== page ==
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Palin Ramblings

Palin Ramblings

You may know I’ve been reading the latest installment of Michael Palin’s diaries. They cover his travelling period, 1988-98, and reflect a very different stage of his life. Python is a distant memory, although he remains in close contact with all of them. He’s now financially comfortable although, reassuringly, he never comes across as ‘rich’. That’s a clumsy way of saying that he keeps his feet on the ground, works hard and seems to live as normal a life as anyone else.

But I’ve been driven to write before finishing the book. The entry I have in front of me is for Wednesday, July 13th, 1994. It is a reflective piece about Palin’s inability to concentrate on his novel. The novel never was finished, and the diary piece comes on the heels of five months intensive labour. He wrote and remained closely involved in “The Weekend” through its provincial try-outs and into London’s West End. By any other standards, the play was a roaring success. But Palin’s name and the casting of Richard Wilson in the lead role led to pressure and expectations that could not be met.

Palin admits that he is prone to “an inability to concentrate on one single area of my life, the ability to be easily distracted by a phone call, a book, maybe something more abstract - an emotion, some obligation remembered, a twinge of remorse or regret at some connection made, but not sustained.”

Surely now, with the internet and everything associated with it, these kinds of interruptions are even more regular. I recognise these behaviours in myself: almost looking for an excuse to not do some productive writing. Perhaps even this blog is a distraction from that. But I found them striking here. First of all, because Palin is so highly regarded as a writer and performer. But secondly, because of the juxtaposition with the following from 14th July: “As so much of Python was born in or looking out over TJ’s garden, I feel a sort of completeness…”

This suggests to me, and fascinates me with, the possibility that some writers, especially those involved in television and theatre, work better with someone else. The archetype of the novelist is of a lone wolf, someone perpetually detached from what the rest of us consider to be daily life. Yet here is a supremely successful, and somewhat famous, writer admitting that he just can’t concentrate.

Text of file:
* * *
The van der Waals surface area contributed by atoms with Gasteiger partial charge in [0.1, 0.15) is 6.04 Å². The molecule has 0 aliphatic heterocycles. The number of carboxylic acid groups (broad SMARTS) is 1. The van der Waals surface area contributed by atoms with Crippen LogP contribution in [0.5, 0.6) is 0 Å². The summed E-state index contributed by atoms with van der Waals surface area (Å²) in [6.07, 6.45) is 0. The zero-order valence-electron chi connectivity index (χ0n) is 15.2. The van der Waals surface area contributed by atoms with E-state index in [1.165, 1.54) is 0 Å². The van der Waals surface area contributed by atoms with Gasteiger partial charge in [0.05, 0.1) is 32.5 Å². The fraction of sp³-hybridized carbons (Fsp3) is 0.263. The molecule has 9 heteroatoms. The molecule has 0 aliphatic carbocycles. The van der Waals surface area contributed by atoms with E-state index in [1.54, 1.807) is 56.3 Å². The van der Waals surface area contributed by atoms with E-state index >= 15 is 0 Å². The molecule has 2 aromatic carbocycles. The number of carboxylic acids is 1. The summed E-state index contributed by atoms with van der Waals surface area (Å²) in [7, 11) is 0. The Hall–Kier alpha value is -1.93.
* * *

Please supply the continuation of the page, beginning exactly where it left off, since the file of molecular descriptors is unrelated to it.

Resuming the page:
Writing anything demands concentration and an element of solitude. But I also believe that the creativity which results in something written is primarily social. The strange incident witnessed outside the pub, the stand-off in the car park, the bizarre story in the newspaper, the weird family grudge. These are the ingredients of fiction, and also comedy, and they are so odd that very few of us could make them up. This is material. Everything bad that happens to any writer, or anyone they know, goes into the box marked ‘material’. Virtually nothing bad that ever happens in the world can happen to a solitary human in a small, dusty room unvisited by man or canine. To get to the point at which you write, you need a lot (a surprising amount) of background experience.

And this leads me to my unsolicited advice to Michael Palin, just over 20 years later. Writing on your own is much harder than people think. But I wonder if it actually leads to the very best quality? Perhaps the very, very top notch stuff only happens in groups. Perhaps Python felt so much easier to create precisely because it was a team effort. Less pressure, no expectation of course back in the 1960s, but I think it’s far easier to spark off a second person than it is to come up with every single word on your own. So, Michael, don’t see this butterfly behaviour as a negative. It’s okay to write with other people. Perhaps some people are just predisposed to be either lone wolves or pack hunters, and never both.

I felt this very strongly when I was moved to write about it. However on reflection, I can’t think of any towering colossuses of world literature written by two or more people. Perhaps novels and TV/theatre really are worlds apart. Or perhaps novelists just don’t make enough money to have to split it 50-50 with a friend. And we’ve all seen how bitter musicians often get when their band splits.

Nevertheless, I hold it up for debate: is writing really as solitary an endeavour as we all think?

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